The Enemies List: Atlanta, Part I
Posted by Hayes Davenport on Apr 24, 2012
Before every playoff series this season, we’re going to do some rundowns on the opposing roster for each team. We’re starting with the Hawks, but hopefully we’ll do a lot more! Players are listed in alphabetical order.
Jason Collins, starting/backup C: With Zaza Pachulia potentially out with a foot injury for the beginning of the playoffs, Collins could easily start Game 1, which would be a relief for Udonis Haslem because then he wouldn’t be the worst starting center on a playoff team anymore. Collins is 33, his elbow’s all messed up, and he took 25 shots this season and missed 19 of them. As a center. As long as Collins is in the game, KG is going to be able to roam on defense like he’s on a T-Mobile Unlimited Plan.
Collins is not an awful defender. You may remember that Collins guarded Dwight Howard pretty effectively in their justly underrated first-round playoff matchup last year. He’s big and chunky and swallows other big, chunky guys. But KG is not his ideal matchup. KG isn’t trying to back anyone down. He’s trying to pick-and-pop and dink 5-foot fadeaways off the backboard. KG is hugely important in every series, but especially this one, because he’s got the most exploitable matchup on both ends.
I learned today that Collins was backed up by Jason Segel in high school at Harvard-Westlake in LA. I’ve never been sure about how I feel about him (Segel, not Collins, who I am sure I am indifferent to). But I watched The Muppets on a plane two days ago and enjoyed myself. Solid. These scouting reports are off to a good start.
Erick Dampier: The only center in basketball less efficient than Jason Collins. 77 minutes, eight shots, one field goal. His family must be at least a little hurt at how passionately Dampier is refusing to just retire and be with them. This is unrelated but: does everyone agree that nobody really referred of a “contract year” as a thing until Erick Dampier’s 2003-2004 season? Like, that Dampier basically invented the term? I’ve had a few short, uninspired arguments about this that I would like to settle.
Willie Green, backup SG: Green is part of Atlanta’s widespread NBA Cares project to accumulate all the players in the NBA that make people say, “Oh, I remember him. Didn’t realize he was playing for them.” Green’s maybe the first case where this strategy actually worked. Green’s a pretty traditional three-point gunner off the bench, but he’s boosted his percentage for his only marketable skill by ten points this season. This probably has something to do with his shot selection, which was historically awful in Philly when he was starting and playing big minutes, sometimes even running the point to everyone’s confusion. So he can shoot, but he certainly won’t give Ray much trouble on defense, and Ray won’t find guarding him to be super complicated.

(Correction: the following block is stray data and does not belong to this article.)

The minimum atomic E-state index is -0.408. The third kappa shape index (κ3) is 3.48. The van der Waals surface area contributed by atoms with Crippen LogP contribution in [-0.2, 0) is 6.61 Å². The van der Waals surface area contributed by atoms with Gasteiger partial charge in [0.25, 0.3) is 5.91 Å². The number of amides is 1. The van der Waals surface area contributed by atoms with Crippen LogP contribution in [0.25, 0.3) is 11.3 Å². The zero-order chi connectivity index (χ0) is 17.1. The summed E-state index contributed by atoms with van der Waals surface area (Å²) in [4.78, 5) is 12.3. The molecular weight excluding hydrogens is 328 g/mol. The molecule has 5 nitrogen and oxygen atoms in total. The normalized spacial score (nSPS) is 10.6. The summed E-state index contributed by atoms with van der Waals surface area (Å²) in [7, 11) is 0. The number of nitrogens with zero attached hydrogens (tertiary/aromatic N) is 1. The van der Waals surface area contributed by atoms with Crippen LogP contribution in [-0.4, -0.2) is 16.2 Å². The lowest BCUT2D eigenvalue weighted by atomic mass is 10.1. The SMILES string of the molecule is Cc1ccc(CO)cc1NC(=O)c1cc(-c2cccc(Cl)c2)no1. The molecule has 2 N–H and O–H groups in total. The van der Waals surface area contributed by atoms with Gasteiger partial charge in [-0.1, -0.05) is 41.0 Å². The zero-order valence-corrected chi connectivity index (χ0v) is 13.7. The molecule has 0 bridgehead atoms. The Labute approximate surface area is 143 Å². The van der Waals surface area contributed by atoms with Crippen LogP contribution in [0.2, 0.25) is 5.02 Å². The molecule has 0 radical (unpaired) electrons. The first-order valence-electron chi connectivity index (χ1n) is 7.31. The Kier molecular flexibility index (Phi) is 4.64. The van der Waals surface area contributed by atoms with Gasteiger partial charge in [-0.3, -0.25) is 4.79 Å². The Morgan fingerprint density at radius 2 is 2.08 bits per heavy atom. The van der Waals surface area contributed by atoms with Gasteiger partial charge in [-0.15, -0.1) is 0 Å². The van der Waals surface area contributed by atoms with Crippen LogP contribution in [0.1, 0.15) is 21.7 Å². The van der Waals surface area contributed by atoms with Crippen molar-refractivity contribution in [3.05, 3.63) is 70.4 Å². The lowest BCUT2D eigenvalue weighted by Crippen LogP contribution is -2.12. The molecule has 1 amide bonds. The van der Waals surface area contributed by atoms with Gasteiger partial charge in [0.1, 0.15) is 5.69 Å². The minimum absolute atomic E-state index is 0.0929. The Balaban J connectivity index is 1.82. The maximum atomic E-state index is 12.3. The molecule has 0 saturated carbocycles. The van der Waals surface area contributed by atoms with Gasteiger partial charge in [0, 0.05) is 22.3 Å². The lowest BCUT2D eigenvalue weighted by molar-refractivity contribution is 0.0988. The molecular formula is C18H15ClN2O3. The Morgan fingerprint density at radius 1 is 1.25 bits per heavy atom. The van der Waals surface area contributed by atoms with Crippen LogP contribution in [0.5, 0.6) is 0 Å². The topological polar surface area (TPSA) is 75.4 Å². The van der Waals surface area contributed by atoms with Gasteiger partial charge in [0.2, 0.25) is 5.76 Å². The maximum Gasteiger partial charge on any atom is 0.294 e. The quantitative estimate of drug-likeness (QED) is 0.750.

Kirk Hinrich, starting SG: Kirk Hinrich is a natural point guard. He’d rather pass than score, and he’s traditionally had a superb turnover rate for his position. Naturally, the Hawks have chosen to start him at shooting guard, even though A) he can’t shoot, B) his skills complement Jeff Teague’s not one bit, and C) shooting guard is the natural position of the team’s highest-paid player.
As you might expect, Kirk Hinrich is not having a great season. Ten points off his three-point shooting percentage were stolen by Willie Green. His shoulder continues to be completely janky. And today Tony Parker committed to UCLA over Kansas, continuing a lackluster year for Jayhawk recruiting.
Hinrich is traditionally a solid defender, especially known for keeping up with rotations. That’s the thing that primarily justifies his starting at the 2: Larry Drew probably thought he and Jeff Teague would be a nasty combo for the other team’s scoring guards. But Hinrich looks very, very old and slow this year. Maybe it’s the stink of his Wizards uniform still lingering. In any case, I’m not concerned about him keeping up with Bradley’s baseline cuts, let alone Rondo’s anything.
Al Horford: Al decided not to participate in the NBA this season because he felt his position as a scout for the Sprite “Uncontainable Game” initiative was too important. As you know, Sprite is personally sending the not-at-all-weird-or-arbitrary scouting team of Kobe Bryant, LeBron James, Omri Casspi, Serge Ibaka, Andrea Bargnani, and Horford to every basketball court in the world to discover “the world’s most creative undiscovered ballers on the planet.” The scouts are split into teams that are named, in another marketing decision that totally makes sense and is explicable, “Team Intense” and “Team Sudden.” Seems like something that could have waited until the end of the season, his decision though.